The voices now demand to know which Sita she is. Is she Kamban’s Sita or Valmiki’s Sita? Is she the Sita of Tulsidas or is she the Maya Sita who was ‘created to bear the pain and sorrow of the real Sita?’ Or is she the Sita who was made of gold to sit beside Rama so that the rituals that needed the presence of the wife could be legitimized? Then again, ask the voices, is she the Sita of the people’s tales or is she a Sita different from all of the above?

In this section of the play we are reminded of all the different versions of Sita that have come down to us through generations of writers readers. Kamban (who wrote the Ramayana in Tamil), Valmiki and Tulsidas all have their own versions of the Ramayana but Sita’s portrayal in all remains the same. The voices in the play refer to the Maya Sita drawing attention to the story that in actual fact all the hardships that Sita endured were borne by this Maya Sita and not the real Sita. The popular story that an image of Sita was crafted in gold to fulfil the requirement of the presence of the wife to legitimize rituals obliquely points to the fact that woman is important but can easily be replaced with just an image/object to fulfil a formality. There are many tales about Sita and the voices in the play who are asking these questions have sensed that here probably we have a Sita who is different from any of the earlier versions.

Section 6

A long set of stage directions project the woman replying to these questions and at the same time moving her arms, raising them to her shoulder level as if they were wings. At the end of her talk her arms remain raised to the shoulder level in the manner of a cross.

Once again movement on stage is brought through this one figure present on it. Her actions however are symbolically indicative of her desire to be free –free as a bird to fly to wherever she chooses to go. The woman is able to convey her aspiration as well as her desire just by her physical actions. Her centuries of subjugation however, is conveyed through the image of her being crucified at the altar of patriarchy. We have to remember that in her play Ambai is constantly moving from past to present and for contemporary readers and audience the symbolic associations of a cross are obvious. To the woman on stage it makes no difference which Sita she is. The question of her identity gets further complicated.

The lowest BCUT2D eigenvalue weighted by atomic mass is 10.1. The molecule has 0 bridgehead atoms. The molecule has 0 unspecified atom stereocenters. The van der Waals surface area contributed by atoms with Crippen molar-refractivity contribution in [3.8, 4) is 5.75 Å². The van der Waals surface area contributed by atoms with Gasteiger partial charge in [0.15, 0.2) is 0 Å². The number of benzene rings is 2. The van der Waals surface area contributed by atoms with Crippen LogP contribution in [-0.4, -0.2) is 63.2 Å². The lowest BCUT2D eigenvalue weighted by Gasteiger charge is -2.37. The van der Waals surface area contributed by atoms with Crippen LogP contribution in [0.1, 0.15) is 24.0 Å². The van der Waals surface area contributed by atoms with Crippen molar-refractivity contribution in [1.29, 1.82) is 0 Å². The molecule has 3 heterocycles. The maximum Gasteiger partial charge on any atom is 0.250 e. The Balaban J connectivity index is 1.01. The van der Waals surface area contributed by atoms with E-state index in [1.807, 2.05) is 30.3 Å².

Does it matter which Sita she is – she asks? There is no real or false Sita. All are real and all false. In anguish she cries out that she is the Sita who was made up with words, bound in words and imprisoned in words. She is the Sita whom authority creates and dictates. She has always been told how to stand, sit or lie or think. She has been told that her Ayodhya is where Rama is. She has to go with him to the forest if he wants it and has to prove her purity through fire. She is the Sita who bears sons, she is the oppressed Sita, Sita of a kind.

In this section of the play the play begins its movement from particular to the general. Sita acquires the symbolic dimensions of being the representative of all the oppressed and subjugated women who have been victims of patriarchal hegemony. She chooses to speak for all of them. That is why she says ‘I am a Sita with many faces’ She has lived in all those women who have been victims like her ‘living through many times, many spaces.’ The mythical Sita is transposed to contemporary times. She becomes everywoman who has had to live her life according to men’s prescriptive commands ‘made up in words, bound up in words, imprisoned in words’. Society has thrown up many Sita’s but frustrated with the fate that society has confined women in, she lashes out in anger saying ‘I am another Sita, another Sita.’ She declares she is different and in this declaration is evident her resolve to forge her own way to challenge the hegemonic system and move forward to realize her dreams and aspirations that have never ever been acknowledged.